A group of Christian Reformed Church in North America (CRCNA) leaders attended a luncheon in Ramallah on the West Bank in Palestine Nov. 2 marking the 100th anniversary of the Balfour Declaration.
Stemming from a letter written on Nov. 2, 1917, by then British foreign secretary Arthur Balfour, the declaration stated that the British government favorably viewed the formation of a Jewish homeland in Palestine.
Even though the Balfour Declaration didn’t categorically call for the denial of the rights of non-Jewish people in Palestine, the letter has largely been credited with creation of the state of Israel.
As such, protests have occurred in many places during this week’s centennial observance, criticizing the letter and the consequences it has led to in the ongoing tensions between Israel and the Palestinians.
The lunch in Ramallah took place at the headquarters of the Palestinian Authority to honor the British citizens who walked from Great Britain across Europe over the past four months to stand in solidarity with the Palestinian people on the anniversary of the Balfour Declaration.
“The delegation of people walked from the United Kingdom to Palestine to apologize for the tragic consequences of the Balfour Declaration on the Palestinian people,” said Shannon Jammal-Hollemans, racial justice team leader for the CRCNA. More than 60 people took part in the walk.
During the lunch, CRCNA representatives also had a chance to meet with Palestinian President Mahmoud Abbas, whose organization coordinated the lunch.
The CRCNA group consists of Jammal-Hollemans, Reggie Smith (director of the CRC offices of Social Justice and Race Relations), Colin Watson (CRCNA director of ministries and administration), and Watson’s wife, Freida. They are in the Palestinian Territories as part of a delegation led by the Churches for Middle East Peace (CMEP) executive director, Mae Cannon. This trip was funded by a grant that made it possible for CRCNA leaders to attend.
“We traveled to Egypt beforehand to meet with Resonate Global mission partners there, and Reggie Smith and I are heading to Lebanon from here with CMEP to meet with Lebanese Christians,” said Jammal-Hollemans.
During the lunch, said Jammal-Hollemans, the group was able to meet Palestinian President Mahmoud Abbas and have their photo taken with him. During that meeting, Abbas expressed appreciation for CMEP’s work.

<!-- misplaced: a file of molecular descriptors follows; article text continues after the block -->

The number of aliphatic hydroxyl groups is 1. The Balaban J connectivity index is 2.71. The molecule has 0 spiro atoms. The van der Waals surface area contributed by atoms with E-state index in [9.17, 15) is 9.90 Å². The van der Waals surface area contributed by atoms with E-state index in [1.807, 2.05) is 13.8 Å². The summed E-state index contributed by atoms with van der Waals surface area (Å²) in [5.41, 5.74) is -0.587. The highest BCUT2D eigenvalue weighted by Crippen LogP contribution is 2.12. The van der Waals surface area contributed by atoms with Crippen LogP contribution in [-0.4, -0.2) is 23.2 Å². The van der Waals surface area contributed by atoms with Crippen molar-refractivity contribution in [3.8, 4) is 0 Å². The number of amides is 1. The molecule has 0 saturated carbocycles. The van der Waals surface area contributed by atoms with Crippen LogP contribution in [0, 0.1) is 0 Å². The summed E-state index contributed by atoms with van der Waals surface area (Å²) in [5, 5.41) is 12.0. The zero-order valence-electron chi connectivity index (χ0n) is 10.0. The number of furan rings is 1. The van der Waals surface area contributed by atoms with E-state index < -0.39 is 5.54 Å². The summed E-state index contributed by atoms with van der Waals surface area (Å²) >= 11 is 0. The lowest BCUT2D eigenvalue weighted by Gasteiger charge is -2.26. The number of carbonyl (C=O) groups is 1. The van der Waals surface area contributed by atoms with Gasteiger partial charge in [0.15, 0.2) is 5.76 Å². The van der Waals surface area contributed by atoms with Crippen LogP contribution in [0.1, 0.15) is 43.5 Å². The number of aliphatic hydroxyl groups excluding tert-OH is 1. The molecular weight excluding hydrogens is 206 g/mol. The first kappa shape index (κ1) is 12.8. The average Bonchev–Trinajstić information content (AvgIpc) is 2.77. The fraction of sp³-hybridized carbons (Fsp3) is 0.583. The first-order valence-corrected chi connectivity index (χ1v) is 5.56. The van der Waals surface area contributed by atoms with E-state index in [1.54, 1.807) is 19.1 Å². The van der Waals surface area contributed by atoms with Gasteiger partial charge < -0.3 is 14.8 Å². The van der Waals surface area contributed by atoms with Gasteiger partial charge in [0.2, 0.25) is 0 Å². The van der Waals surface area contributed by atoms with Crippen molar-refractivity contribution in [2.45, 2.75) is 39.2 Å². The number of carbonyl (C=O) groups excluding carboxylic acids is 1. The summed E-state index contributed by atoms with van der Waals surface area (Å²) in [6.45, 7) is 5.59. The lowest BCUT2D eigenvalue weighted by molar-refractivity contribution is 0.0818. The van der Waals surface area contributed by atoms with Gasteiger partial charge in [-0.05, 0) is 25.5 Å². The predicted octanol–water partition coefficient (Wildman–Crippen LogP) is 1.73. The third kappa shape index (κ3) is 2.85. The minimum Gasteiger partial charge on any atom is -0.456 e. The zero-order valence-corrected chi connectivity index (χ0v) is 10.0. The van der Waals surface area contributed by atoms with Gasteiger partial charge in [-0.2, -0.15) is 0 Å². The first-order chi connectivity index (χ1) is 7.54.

Formed in 1984, Churches for Middle East Peace is a coalition of 27 national church denominations and organizations, including Roman Catholic, Orthodox, Protestant, and Evangelical traditions, that works to encourage U.S. policies that actively promote a comprehensive resolution to conflicts in the Middle East, with a focus on the Israeli-Palestinian conflict.
Representatives of the Church of Brethren joined the CRCNA and CMEP delegation in the meeting with Abbas. Both the Brethren and the CRCNA are members of CMEP.
Smith noted that being in the Middle East, and especially in the Palestinian Territories, the scene of much violence over the years, is a response to Synod 2017’s recognition of the CRCNA’s efforts “toward peacemaking in the Middle East” (Acts of Synod 2017, p. 635). Synod “recognized that the world is hurting and violence appears to be the ubiquitous choice in most of these conflicts,” said Smith. It also called on the church to be involved and present in those difficult places.
In the midst of these conflicts, Smith added, “marginalized people are caught in the crossfire. Some countries overcorrect the need for security with a heavy hand of coercive power. Government officials ignore the needs of religious minorities to practice their faith.
“I'm thankful synod rightly reclaimed its commitment to justice, peacemaking, and advocacy. Synod asked us, as the Office of Social Justice, to find ways to help the CRC find partners and allies to link our arms to choose a better way than violence” (see Acts of Synod 2017, pp. 696-98).
CMEP is one of those partners. It advocates in congressional halls and Israeli courtrooms on behalf of, among other things, children detained without due process.
“I am thankful that synod didn't diminish the church’s efforts to fight for justice and righteousness at home and abroad. Why? As one famous preacher said, ‘When you see a good fight, get in it,’” said Smith.
During this trip, Smith said, he has met “courageous Palestinians and Israelis who have taken the teaching of nonviolent practices of resistance to the West Bank. And there are Christians in Egypt practicing their faith under unbearable conditions within Muslim majorities.”
Watson also commented on how Synod 2017 “recommitted the CRCNA to ‘endorse and support a renewed and revised multiple agency, collaborative program that would build on our existing ministry capacities’ and to ‘increase our understanding of the root and systemic causes of hunger, poverty, oppression, and injustice’” (see Acts of Synod 2017, p. 633).
He said the visit has “heightened our understanding of the Israel - Palestine conflict and the sources of suffering of the people . . . especially the displaced Palestinian people.
“We met with key leaders with a variety of perspectives from different constituencies and expressed our hope that God’s command to love our neighbor will become the reality of our world. We intend to continue to work with CMEP and others as we advocate and pray for those in need.”
Nov. 2 is a day in which many Israelis celebrate the creation of the Jewish state, but it is also “a day of devastating loss for Palestinians,” said CMEP’s executive director Cannon in a press release.
“In the midst of these contradictory realities, may church leaders be committed to justice and equal rights, security, and opportunities for a prosperous future, for all people living in Israel and the occupied Palestinian Territories,” said Cannon.